Keith Roy is feeling nostalgic these days.
The Vancouver realtor recalls the good old days in his city, when the only gun that went off was the nine o'clock cannon in Stanley Park.
These days, Roy feels like he reads about a new shooting almost every morning.
"That's not the city I grew up in," says Roy. "I shouldn't have to be concerned about driving at 10 o'clock at night and going to the store and worrying about being in the wrong vehicle at the wrong time."
In late January, a gunman opened fire on a passing car near a busy commercial area of Abbotsford. The car skidded into a restaurant parking lot off South Fraser Way.
Since then, a review of police and RCMP reports suggest there have been upwards of 50 shootings in the Lower Mainland -- almost one for every other day so far this year.
Not all have resulted in death or injuries. Nor are they all directly gang related. But for many, the wave of violence has cast a shadow over the region, one that, according to at least one foreign news report, has swapped Vancouver's "cuddly, eco-friendly" image for one of "blood-spattered streets littered with shell casings and corpses."
"I'm tired of waking up every morning and hearing about another shooting in Vancouver," Roy says.
And it appears he isn't alone.
Spurred on by the ongoing violence, crime has vaulted to become one of the top two issues in this election campaign, recent results from two polling firms suggest.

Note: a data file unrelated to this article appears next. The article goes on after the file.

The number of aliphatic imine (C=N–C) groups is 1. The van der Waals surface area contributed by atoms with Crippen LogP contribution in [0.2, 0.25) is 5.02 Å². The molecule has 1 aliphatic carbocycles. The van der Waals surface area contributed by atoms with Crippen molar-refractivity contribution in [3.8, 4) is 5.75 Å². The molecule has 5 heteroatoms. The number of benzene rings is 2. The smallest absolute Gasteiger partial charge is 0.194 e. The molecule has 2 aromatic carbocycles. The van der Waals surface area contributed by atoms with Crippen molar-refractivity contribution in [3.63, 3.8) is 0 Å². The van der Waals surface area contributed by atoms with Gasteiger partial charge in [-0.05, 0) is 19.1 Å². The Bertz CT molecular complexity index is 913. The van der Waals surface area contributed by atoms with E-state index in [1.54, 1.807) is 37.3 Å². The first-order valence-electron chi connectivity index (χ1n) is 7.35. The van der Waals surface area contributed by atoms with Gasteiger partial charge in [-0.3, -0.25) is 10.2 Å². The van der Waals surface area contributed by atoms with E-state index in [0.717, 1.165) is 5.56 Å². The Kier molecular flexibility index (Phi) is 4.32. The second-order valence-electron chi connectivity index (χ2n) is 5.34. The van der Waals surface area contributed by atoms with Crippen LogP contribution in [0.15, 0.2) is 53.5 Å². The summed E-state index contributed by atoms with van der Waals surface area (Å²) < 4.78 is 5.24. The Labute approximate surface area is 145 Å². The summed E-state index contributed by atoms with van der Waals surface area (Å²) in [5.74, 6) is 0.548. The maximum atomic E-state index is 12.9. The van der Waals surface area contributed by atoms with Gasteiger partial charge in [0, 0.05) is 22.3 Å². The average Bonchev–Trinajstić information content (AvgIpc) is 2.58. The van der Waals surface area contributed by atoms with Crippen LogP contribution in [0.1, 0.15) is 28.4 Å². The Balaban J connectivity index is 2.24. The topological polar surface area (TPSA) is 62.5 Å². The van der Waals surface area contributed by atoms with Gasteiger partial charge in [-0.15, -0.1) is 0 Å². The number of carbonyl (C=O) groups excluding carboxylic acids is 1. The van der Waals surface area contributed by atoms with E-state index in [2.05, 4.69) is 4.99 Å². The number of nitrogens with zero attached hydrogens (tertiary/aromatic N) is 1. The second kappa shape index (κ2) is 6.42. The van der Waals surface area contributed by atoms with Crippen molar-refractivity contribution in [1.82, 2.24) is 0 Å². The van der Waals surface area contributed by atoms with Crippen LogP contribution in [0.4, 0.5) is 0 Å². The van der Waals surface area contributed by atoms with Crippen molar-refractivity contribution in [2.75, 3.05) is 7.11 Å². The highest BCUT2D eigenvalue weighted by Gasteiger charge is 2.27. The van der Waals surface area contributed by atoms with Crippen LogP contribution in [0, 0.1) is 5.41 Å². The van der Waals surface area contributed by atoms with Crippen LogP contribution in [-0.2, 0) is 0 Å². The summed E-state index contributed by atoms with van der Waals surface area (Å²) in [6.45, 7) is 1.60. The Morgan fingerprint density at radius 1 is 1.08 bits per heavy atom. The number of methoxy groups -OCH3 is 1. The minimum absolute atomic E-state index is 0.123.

A Mustel Group poll conducted early this month suggests B.C. voters think crime is the number two issue in this election, behind "the economy."
And an Angus Reid Strategies poll also pegs "crime and public safety" as the number two issue -- at 19 per cent, it's well back of the 36 per cent attributed to the economy, but noticeably higher than perennial favourites like health care, taxes and the environment.
While it may be a stretch to say that crime will be the ballot-box question in this campaign, at the local level, it's an issue that could galvanize support one way or another in a few key urban ridings hit hardest by the violent shootings.
Whichever party is able to convince voters that it can best deal with fear for public safety stands to swing key seats in its favour.
Violence where voters live
One of those ridings is where, on a sunny day in February this year, a bizarre scene unfolded before horrified residents in a South Vancouver neighbourhood. By the time the afternoon was over, one man had been shot in what family members insisted was a case of mistaken identity, while another man's dead body lay in plain view in the middle of the street, covered by a police tarp.
Weeks later at a community centre a few minutes away, the B.C. Liberals announced veteran police officer Kash Heed would run for office in Vancouver-Fraserview.
This South Vancouver riding is extraordinarily diverse, with almost 70 per cent of residents older than 15 identifying as first-generation immigrants, according to 2006 census figures, more than double the provincial average. A higher-than-average percentage of seniors also live in Fraserview.
And, with the departure of MLA Wally Oppal to run for a seat in Delta South this year, it's a riding with no incumbent -- and one of several potentially problematic ridings the B.C. Liberals must hold on to. Not surprisingly, Heed has been leaning heavily on his law enforcement reputation to leverage votes. In a world where strategists must limit their messages to a few keywords, the words "gang," "safety," and "crime" appear no fewer than 21 times on his campaign website.